1Department of Biological and Chemical Sciences, Wells College, Aurora, NY 13026 U.S.A.; 2Department of Biology, Roger Williams University, Bristol, RI 02809 U.S.A.; 3Department of Plant Breeding and Biometry, Cornell University, Ithaca, NY 14853 U.S.A.
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Accepted 17 July 2000.
The resistance to the potyvirus Bean common mosaic virus (BCMV) conferred by the I allele in cultivars of Phaseolus vulgaris has been characterized as dominant, and it has been associated with both immunity and a systemic vascular necrosis in infected bean plants under field, as well as controlled, conditions. In our attempts to understand more fully the nature of the interaction between bean with the I resistance allele and the pathogen BCMV, we carefully varied both I allele dosage and temperature and observed the resulting, varying resistance responses. We report here that the I allele in the bean cultivars we studied is not dominant, but rather incompletely dominant, and that the system can be manipulated to show in plants a continuum of response to BCMV that ranges from immunity or extreme resistance, to hypersensitive resistance, to systemic phloem necrosis (and subsequent plant death). We propose that the particular phenotypic outcome in bean results from a quantitative interaction between viral pathogen and plant host that can be altered to favor one or the other by manipulating I allele dosage, temperature, viral pathogen, or plant cultivar.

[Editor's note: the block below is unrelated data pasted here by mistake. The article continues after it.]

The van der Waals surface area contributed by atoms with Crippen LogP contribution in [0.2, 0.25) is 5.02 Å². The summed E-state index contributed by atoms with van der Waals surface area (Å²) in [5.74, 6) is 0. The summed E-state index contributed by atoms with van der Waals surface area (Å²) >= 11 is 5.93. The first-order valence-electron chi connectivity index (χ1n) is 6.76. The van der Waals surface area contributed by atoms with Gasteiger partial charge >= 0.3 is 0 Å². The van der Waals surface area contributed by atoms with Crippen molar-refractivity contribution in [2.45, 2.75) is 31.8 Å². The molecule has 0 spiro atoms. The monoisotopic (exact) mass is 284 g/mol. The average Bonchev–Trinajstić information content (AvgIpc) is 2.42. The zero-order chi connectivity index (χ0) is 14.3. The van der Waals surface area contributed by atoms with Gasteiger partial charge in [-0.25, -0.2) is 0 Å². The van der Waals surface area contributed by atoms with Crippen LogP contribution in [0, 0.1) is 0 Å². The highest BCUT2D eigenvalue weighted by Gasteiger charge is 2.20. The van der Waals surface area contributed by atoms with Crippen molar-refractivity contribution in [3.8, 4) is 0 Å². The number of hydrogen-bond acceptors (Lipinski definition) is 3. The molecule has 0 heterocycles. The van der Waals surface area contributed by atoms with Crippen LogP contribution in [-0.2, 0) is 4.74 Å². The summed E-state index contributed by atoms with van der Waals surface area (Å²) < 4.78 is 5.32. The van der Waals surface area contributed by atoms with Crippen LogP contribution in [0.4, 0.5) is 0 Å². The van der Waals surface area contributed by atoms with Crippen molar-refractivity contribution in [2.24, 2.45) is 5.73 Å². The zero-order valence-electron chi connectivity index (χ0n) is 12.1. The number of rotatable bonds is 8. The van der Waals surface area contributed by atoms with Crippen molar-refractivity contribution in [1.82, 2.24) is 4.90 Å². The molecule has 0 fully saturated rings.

plant virus resistance,
© 2000 The American Phytopathological Society